Disinformation attacks that make use of social media platforms, e.g., the attacks orchestrated by the Russian ‘‘Internet Research Agency’’ during the 2016 U.S. Presidential election campaign and the 2016 Brexit referendum in the UK, have led to increasing demands from governmental agencies for AI tools that are capable of identifying such attacks in their earliest stages, rather than responding to them in retrospect. This research undertaken on behalf of the Canadian Armed Forces and Department of National Defence. Our ultimate objective is the development of an integrated set of machinelearning algorithms which will mobilize artificial intelligence to identify hostile disinformation activities in ‘‘near-realtime.’’ Employing The Dark Crawler, the Posit Toolkit, TensorFlow (Deep Neural Networks), plus the Random Forest classifier and short-text classification programs known as LibShortText and LibLinear, we have analysed a wide sample of social media posts that exemplify the ‘‘fake news’’ that was disseminated by Russia’s Internet Research Agency, comparing them to ‘‘real news’’ posts in order to develop an automated means of classification.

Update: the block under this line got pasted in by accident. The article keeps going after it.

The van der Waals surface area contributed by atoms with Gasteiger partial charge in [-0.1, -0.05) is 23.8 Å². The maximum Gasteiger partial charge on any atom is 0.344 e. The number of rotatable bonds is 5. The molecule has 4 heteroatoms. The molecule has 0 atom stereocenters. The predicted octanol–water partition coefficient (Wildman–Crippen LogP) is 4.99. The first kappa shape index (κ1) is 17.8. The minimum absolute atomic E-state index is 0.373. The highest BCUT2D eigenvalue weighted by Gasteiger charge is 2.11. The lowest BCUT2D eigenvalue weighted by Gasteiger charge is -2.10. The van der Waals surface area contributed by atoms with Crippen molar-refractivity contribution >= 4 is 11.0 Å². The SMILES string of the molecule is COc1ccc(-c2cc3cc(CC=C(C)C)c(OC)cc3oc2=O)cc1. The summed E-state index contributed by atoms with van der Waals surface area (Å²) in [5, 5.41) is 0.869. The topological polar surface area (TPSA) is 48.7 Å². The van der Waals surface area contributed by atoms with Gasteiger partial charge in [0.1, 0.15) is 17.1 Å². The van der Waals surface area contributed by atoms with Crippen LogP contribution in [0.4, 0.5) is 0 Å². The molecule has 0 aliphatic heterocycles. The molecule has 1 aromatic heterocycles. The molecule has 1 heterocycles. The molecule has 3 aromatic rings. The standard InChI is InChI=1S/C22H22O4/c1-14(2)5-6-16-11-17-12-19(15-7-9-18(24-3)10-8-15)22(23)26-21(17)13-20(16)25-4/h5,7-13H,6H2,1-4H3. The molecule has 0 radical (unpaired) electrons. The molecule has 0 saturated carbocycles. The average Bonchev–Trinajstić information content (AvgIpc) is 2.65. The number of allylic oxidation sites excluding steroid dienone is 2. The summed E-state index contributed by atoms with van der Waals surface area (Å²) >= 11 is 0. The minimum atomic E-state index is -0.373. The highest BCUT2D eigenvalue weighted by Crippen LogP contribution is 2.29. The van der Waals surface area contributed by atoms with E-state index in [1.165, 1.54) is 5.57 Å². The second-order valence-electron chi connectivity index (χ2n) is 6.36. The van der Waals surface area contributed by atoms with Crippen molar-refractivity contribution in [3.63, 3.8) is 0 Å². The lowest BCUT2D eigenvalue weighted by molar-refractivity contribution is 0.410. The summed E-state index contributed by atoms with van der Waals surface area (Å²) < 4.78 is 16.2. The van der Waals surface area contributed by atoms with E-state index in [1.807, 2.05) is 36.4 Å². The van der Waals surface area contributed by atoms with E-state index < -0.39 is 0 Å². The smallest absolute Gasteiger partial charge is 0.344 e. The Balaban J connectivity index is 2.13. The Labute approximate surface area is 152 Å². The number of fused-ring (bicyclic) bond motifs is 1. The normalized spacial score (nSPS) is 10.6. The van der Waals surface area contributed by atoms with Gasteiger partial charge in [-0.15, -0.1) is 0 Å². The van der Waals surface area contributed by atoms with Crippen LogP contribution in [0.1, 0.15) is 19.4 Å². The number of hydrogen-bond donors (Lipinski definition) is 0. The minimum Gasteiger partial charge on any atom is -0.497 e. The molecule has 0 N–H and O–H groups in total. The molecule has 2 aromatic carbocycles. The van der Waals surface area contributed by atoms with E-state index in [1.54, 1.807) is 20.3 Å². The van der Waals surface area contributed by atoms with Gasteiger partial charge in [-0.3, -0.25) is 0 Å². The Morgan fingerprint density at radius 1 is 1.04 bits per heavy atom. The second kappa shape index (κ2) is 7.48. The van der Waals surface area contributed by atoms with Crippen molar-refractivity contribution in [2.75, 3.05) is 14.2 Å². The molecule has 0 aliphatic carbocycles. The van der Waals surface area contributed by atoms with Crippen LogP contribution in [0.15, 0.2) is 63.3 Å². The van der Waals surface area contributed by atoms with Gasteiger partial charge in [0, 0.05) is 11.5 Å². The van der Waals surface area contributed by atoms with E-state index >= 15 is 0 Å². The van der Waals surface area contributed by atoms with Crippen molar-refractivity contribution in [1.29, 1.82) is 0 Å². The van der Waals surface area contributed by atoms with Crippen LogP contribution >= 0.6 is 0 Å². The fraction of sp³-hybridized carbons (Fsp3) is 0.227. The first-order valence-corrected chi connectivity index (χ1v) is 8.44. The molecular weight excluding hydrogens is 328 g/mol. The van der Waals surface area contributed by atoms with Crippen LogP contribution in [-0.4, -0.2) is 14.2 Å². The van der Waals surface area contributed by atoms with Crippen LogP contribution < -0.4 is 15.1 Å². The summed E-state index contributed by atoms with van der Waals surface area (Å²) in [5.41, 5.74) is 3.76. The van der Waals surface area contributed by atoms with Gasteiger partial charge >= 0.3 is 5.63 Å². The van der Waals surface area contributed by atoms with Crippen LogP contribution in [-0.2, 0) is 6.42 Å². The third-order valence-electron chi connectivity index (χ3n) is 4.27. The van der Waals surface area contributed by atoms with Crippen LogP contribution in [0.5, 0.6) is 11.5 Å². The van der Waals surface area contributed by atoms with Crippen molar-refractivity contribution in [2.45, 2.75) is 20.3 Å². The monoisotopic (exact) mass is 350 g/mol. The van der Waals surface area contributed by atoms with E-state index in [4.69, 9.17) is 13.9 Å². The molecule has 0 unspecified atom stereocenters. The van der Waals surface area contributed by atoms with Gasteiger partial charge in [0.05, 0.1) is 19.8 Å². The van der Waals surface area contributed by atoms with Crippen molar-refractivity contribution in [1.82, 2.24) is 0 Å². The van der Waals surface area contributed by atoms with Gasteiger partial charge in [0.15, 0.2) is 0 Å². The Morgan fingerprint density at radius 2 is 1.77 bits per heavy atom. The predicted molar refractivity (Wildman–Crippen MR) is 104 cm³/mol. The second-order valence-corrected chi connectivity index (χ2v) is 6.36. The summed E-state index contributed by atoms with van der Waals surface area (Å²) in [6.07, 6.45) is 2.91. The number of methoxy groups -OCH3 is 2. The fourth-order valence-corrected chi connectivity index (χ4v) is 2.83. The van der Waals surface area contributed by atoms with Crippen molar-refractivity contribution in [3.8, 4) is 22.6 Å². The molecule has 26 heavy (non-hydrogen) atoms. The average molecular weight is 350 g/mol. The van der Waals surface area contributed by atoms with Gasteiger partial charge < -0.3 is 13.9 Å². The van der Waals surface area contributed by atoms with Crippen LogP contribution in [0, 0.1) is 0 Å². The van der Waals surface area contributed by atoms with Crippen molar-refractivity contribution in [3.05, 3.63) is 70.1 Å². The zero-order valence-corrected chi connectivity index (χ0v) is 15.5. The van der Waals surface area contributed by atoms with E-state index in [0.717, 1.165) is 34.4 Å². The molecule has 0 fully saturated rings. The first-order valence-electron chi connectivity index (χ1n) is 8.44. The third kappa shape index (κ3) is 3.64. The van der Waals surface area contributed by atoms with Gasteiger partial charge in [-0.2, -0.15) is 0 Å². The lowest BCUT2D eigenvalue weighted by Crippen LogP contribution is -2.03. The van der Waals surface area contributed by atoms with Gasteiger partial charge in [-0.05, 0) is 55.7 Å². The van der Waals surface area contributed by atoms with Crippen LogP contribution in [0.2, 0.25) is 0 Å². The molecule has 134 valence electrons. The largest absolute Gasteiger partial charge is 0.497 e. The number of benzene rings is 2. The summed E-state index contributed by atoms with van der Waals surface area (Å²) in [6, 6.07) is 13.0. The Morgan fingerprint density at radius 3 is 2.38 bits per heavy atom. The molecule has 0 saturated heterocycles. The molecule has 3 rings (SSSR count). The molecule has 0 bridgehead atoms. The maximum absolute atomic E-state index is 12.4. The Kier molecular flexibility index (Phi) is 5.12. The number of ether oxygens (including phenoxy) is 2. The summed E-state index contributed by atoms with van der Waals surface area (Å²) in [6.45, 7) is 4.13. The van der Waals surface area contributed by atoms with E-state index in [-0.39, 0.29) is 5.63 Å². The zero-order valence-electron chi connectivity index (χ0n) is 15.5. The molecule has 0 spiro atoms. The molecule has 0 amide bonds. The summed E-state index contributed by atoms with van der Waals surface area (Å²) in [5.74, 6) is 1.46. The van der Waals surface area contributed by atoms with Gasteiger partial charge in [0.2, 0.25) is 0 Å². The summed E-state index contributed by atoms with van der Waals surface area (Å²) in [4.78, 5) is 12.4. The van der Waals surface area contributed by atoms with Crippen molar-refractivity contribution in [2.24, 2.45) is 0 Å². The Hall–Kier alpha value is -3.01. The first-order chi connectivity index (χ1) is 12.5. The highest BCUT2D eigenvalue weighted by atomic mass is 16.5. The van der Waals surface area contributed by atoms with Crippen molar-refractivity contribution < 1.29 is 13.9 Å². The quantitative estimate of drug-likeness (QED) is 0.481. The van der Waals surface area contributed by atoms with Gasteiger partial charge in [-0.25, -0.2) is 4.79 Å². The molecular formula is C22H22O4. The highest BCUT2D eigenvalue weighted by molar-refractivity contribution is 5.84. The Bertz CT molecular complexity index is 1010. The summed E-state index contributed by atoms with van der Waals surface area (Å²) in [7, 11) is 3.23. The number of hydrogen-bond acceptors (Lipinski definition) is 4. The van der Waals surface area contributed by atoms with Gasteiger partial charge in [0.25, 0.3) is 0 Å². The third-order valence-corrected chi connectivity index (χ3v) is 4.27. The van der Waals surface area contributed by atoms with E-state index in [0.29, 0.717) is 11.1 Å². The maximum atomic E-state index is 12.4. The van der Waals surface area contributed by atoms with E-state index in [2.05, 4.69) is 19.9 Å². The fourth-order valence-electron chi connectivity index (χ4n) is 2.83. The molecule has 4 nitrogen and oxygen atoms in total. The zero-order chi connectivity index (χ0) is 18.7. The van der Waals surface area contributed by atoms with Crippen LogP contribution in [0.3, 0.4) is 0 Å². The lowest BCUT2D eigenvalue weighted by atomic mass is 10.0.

Barry Cartwright, Richard Frank, George Weir, Karmvir Padda
Neural Computing and Applications